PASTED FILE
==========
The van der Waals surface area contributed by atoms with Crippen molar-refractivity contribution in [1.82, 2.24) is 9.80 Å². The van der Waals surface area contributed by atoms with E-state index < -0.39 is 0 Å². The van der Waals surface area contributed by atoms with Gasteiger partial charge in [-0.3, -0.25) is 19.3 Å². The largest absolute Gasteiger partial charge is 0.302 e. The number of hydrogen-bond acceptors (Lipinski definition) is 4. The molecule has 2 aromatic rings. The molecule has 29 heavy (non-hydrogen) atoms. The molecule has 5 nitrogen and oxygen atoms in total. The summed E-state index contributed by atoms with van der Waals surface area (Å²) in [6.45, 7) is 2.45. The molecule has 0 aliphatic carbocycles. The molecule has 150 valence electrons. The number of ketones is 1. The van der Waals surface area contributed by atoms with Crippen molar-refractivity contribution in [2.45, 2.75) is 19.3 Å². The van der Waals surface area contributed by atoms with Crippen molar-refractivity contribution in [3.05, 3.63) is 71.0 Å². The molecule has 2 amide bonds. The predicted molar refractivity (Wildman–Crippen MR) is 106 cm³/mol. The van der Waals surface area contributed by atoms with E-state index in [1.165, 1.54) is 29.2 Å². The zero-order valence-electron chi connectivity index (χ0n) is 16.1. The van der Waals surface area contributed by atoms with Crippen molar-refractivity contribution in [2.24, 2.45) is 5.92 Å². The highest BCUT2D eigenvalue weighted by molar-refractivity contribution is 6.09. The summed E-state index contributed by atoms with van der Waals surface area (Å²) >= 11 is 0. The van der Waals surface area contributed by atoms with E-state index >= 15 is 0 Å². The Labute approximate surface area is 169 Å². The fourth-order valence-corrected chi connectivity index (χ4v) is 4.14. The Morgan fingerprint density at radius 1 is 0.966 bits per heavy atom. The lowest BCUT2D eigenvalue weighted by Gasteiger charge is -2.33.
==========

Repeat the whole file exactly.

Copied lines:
The van der Waals surface area contributed by atoms with Crippen molar-refractivity contribution in [1.82, 2.24) is 9.80 Å². The van der Waals surface area contributed by atoms with E-state index < -0.39 is 0 Å². The van der Waals surface area contributed by atoms with Gasteiger partial charge in [-0.3, -0.25) is 19.3 Å². The largest absolute Gasteiger partial charge is 0.302 e. The number of hydrogen-bond acceptors (Lipinski definition) is 4. The molecule has 2 aromatic rings. The molecule has 29 heavy (non-hydrogen) atoms. The molecule has 5 nitrogen and oxygen atoms in total. The summed E-state index contributed by atoms with van der Waals surface area (Å²) in [6.45, 7) is 2.45. The molecule has 0 aliphatic carbocycles. The molecule has 150 valence electrons. The number of ketones is 1. The van der Waals surface area contributed by atoms with Crippen molar-refractivity contribution in [2.45, 2.75) is 19.3 Å². The van der Waals surface area contributed by atoms with Crippen molar-refractivity contribution in [3.05, 3.63) is 71.0 Å². The molecule has 2 amide bonds. The predicted molar refractivity (Wildman–Crippen MR) is 106 cm³/mol. The van der Waals surface area contributed by atoms with E-state index in [1.165, 1.54) is 29.2 Å². The zero-order valence-electron chi connectivity index (χ0n) is 16.1. The van der Waals surface area contributed by atoms with Crippen molar-refractivity contribution in [2.24, 2.45) is 5.92 Å². The highest BCUT2D eigenvalue weighted by molar-refractivity contribution is 6.09. The summed E-state index contributed by atoms with van der Waals surface area (Å²) >= 11 is 0. The van der Waals surface area contributed by atoms with E-state index >= 15 is 0 Å². The Labute approximate surface area is 169 Å². The fourth-order valence-corrected chi connectivity index (χ4v) is 4.14. The Morgan fingerprint density at radius 1 is 0.966 bits per heavy atom. The lowest BCUT2D eigenvalue weighted by Gasteiger charge is -2.33.